42. In January 2001 the Council of Europe issued, in cooperation with the European Commission, a “Study on the State of the Cultural Heritage in Kosovo”, in the context of the Technical Co-operation and Consultancy Programme and the Action Plan for Cultural Heritage in Kosovo. It states, “at the present time the situation is chaotic due to financial, administrative and logistical problems and because of the extent of illegal and unauthorised activities. There is a large number of dedicated professionals with great expertise, working in institutions which have been isolated, undermined and under-funded for many years (…) The built heritage of Kosovo has suffered not only the effects of years of neglect and war but is now suffering the effects of large scale, uncontrolled and unregulated reconstruction.”
43. After having been suppressed for a decade, Albanian language media are again present in Kosovo. However, according to journalist Arber Aliu (AIM Pristina), who analysed how seven dailies, three television stations and five radio stations were covering the electoral campaign, “journalism in Kosovo is facing a very significant test of survival in conditions of transition”. In Kosovo, only the Bota Sot paper (printed in Switzerland, but sold in Kosovo) declares itself as Right-oriented. The other media outlets claim to be independent. All electronic media are considered independent but none is self-sustained: they all live on donations. The legal framework being drafted is supposed to include media regulations and a Board on Electronic Media, whose members will be proposed from civil society, is to be set up by the future Assembly.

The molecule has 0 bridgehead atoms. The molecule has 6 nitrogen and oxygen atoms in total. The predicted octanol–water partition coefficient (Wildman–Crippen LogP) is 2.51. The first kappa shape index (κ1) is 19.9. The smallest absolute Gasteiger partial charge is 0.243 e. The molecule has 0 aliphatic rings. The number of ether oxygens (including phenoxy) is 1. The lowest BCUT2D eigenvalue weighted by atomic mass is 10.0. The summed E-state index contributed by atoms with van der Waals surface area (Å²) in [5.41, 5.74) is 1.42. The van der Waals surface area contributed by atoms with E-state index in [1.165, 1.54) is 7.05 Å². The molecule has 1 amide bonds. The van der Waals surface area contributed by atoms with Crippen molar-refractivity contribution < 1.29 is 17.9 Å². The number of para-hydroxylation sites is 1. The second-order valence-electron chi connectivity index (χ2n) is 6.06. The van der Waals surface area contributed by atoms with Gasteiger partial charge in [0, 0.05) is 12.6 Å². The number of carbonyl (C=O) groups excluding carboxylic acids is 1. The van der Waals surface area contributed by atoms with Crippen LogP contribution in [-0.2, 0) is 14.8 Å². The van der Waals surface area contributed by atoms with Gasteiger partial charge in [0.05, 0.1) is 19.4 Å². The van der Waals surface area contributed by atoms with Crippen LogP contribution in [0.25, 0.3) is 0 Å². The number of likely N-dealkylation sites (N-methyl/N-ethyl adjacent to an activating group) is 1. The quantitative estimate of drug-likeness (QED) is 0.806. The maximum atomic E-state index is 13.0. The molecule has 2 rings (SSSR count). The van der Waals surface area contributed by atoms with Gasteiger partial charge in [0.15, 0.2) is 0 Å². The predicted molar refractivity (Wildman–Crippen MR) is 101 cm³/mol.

44. Two types of donations are currently being given to the media in Kosovo. One segment of the media is definitely receiving party donations, the other foreign. The former defend their benefactors, while the latter pay little heed to the interests of political parties, their reporting being visibly freer. In general, the political differentiation of the media should be viewed as analogous to that of political parties. The Democratic Alliance of Kosovo (LDK), led by Ibrahim Rugova, enjoys the support of Bota Sot, whose circulation and market position are at the top. This paper has confrontations with politicians and public figures every week owing to its reports, often denied later. It is believed that exactly such articles were responsible for increasing the Democratic Alliance's electorate. The second largest party, the Democratic Party of Kosovo (PDK), led by Hashim Thaci, is supported by two dailies: Dita and Epoka e Re. The Democratic Party is striving to equate its influence through the media via these papers, though their combined circulation is still less than that of the Bota Sot. Rilindija, which started by supporting the PDK, is now considered independent. The other papers that claim to be independent, but depend on foreign donations, such as the Koha Ditore of Veton Surroi, the Kosovo Sot, published by Ruzhdi Kadriu and the Zeri, published by Blerim Shale, have almost equal circulation. They try not to give prominence to any particular party and hold a moderate position.